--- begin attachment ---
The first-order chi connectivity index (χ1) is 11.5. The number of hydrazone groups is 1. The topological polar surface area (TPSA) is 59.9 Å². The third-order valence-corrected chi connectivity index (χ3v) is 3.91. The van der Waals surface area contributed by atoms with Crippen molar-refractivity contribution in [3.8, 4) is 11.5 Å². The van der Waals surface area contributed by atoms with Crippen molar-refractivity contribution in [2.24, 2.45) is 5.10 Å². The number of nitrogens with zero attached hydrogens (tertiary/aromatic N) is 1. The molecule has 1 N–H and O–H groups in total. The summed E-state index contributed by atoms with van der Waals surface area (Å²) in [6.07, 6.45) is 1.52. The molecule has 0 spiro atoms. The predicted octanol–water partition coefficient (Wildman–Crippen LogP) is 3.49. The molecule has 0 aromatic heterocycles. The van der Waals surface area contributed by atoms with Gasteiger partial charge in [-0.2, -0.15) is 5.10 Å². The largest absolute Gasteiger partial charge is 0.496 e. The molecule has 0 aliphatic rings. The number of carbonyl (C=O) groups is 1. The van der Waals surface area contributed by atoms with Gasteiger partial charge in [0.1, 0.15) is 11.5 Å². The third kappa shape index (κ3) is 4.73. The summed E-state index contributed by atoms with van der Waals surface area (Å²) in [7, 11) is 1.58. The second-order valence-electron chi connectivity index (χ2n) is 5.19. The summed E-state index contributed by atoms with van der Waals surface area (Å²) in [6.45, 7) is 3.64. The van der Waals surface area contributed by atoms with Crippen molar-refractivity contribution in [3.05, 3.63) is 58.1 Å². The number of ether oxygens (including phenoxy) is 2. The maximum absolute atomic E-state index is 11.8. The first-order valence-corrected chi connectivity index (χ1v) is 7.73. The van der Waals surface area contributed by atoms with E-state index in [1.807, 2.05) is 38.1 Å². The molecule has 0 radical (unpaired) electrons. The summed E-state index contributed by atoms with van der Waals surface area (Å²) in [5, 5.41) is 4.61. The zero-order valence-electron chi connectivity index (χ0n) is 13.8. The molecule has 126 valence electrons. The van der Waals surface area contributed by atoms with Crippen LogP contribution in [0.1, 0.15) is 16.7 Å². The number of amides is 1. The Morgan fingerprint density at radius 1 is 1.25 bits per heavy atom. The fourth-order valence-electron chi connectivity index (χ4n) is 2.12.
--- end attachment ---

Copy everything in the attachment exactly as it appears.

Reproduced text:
The first-order chi connectivity index (χ1) is 11.5. The number of hydrazone groups is 1. The topological polar surface area (TPSA) is 59.9 Å². The third-order valence-corrected chi connectivity index (χ3v) is 3.91. The van der Waals surface area contributed by atoms with Crippen molar-refractivity contribution in [3.8, 4) is 11.5 Å². The van der Waals surface area contributed by atoms with Crippen molar-refractivity contribution in [2.24, 2.45) is 5.10 Å². The number of nitrogens with zero attached hydrogens (tertiary/aromatic N) is 1. The molecule has 1 N–H and O–H groups in total. The summed E-state index contributed by atoms with van der Waals surface area (Å²) in [6.07, 6.45) is 1.52. The molecule has 0 spiro atoms. The predicted octanol–water partition coefficient (Wildman–Crippen LogP) is 3.49. The molecule has 0 aromatic heterocycles. The van der Waals surface area contributed by atoms with Gasteiger partial charge in [-0.2, -0.15) is 5.10 Å². The largest absolute Gasteiger partial charge is 0.496 e. The molecule has 0 aliphatic rings. The number of carbonyl (C=O) groups is 1. The van der Waals surface area contributed by atoms with Gasteiger partial charge in [0.1, 0.15) is 11.5 Å². The third kappa shape index (κ3) is 4.73. The summed E-state index contributed by atoms with van der Waals surface area (Å²) in [7, 11) is 1.58. The second-order valence-electron chi connectivity index (χ2n) is 5.19. The summed E-state index contributed by atoms with van der Waals surface area (Å²) in [6.45, 7) is 3.64. The van der Waals surface area contributed by atoms with Crippen molar-refractivity contribution in [3.05, 3.63) is 58.1 Å². The number of ether oxygens (including phenoxy) is 2. The maximum absolute atomic E-state index is 11.8. The first-order valence-corrected chi connectivity index (χ1v) is 7.73. The van der Waals surface area contributed by atoms with E-state index in [1.807, 2.05) is 38.1 Å². The molecule has 0 radical (unpaired) electrons. The summed E-state index contributed by atoms with van der Waals surface area (Å²) in [5, 5.41) is 4.61. The zero-order valence-electron chi connectivity index (χ0n) is 13.8. The molecule has 126 valence electrons. The van der Waals surface area contributed by atoms with Crippen LogP contribution in [0.1, 0.15) is 16.7 Å². The number of amides is 1. The Morgan fingerprint density at radius 1 is 1.25 bits per heavy atom. The fourth-order valence-electron chi connectivity index (χ4n) is 2.12.